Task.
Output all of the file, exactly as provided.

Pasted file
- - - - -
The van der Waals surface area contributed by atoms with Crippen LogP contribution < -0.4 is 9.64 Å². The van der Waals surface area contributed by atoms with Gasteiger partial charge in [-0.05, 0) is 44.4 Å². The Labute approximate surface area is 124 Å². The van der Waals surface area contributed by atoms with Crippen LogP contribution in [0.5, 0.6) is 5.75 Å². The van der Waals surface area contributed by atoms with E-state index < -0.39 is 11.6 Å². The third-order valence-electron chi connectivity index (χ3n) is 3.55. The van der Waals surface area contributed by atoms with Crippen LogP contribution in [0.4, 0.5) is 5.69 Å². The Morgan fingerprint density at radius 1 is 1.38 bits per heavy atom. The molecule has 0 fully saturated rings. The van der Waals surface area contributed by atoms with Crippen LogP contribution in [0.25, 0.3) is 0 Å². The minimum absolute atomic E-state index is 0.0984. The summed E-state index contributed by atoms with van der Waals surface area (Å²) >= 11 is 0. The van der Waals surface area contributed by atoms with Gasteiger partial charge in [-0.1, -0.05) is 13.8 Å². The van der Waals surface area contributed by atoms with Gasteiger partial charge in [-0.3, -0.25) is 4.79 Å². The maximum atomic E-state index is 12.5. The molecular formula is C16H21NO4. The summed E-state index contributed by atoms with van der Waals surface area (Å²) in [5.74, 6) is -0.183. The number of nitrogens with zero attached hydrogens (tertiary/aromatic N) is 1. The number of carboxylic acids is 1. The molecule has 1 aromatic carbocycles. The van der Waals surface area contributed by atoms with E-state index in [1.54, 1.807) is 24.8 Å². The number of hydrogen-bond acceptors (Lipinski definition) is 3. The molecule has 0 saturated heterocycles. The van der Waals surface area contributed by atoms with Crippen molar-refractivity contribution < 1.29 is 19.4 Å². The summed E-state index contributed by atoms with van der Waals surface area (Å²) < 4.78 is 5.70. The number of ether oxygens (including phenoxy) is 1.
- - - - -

The van der Waals surface area contributed by atoms with Crippen LogP contribution < -0.4 is 9.64 Å². The van der Waals surface area contributed by atoms with Gasteiger partial charge in [-0.05, 0) is 44.4 Å². The Labute approximate surface area is 124 Å². The van der Waals surface area contributed by atoms with Crippen LogP contribution in [0.5, 0.6) is 5.75 Å². The van der Waals surface area contributed by atoms with E-state index < -0.39 is 11.6 Å². The third-order valence-electron chi connectivity index (χ3n) is 3.55. The van der Waals surface area contributed by atoms with Crippen LogP contribution in [0.4, 0.5) is 5.69 Å². The Morgan fingerprint density at radius 1 is 1.38 bits per heavy atom. The molecule has 0 fully saturated rings. The van der Waals surface area contributed by atoms with Crippen LogP contribution in [0.25, 0.3) is 0 Å². The minimum absolute atomic E-state index is 0.0984. The summed E-state index contributed by atoms with van der Waals surface area (Å²) >= 11 is 0. The van der Waals surface area contributed by atoms with Gasteiger partial charge in [-0.1, -0.05) is 13.8 Å². The van der Waals surface area contributed by atoms with Gasteiger partial charge in [-0.3, -0.25) is 4.79 Å². The maximum atomic E-state index is 12.5. The molecular formula is C16H21NO4. The summed E-state index contributed by atoms with van der Waals surface area (Å²) in [5.74, 6) is -0.183. The number of nitrogens with zero attached hydrogens (tertiary/aromatic N) is 1. The number of carboxylic acids is 1. The molecule has 1 aromatic carbocycles. The van der Waals surface area contributed by atoms with E-state index in [1.54, 1.807) is 24.8 Å². The number of hydrogen-bond acceptors (Lipinski definition) is 3. The molecule has 0 saturated heterocycles. The van der Waals surface area contributed by atoms with Crippen molar-refractivity contribution < 1.29 is 19.4 Å². The summed E-state index contributed by atoms with van der Waals surface area (Å²) < 4.78 is 5.70. The number of ether oxygens (including phenoxy) is 1.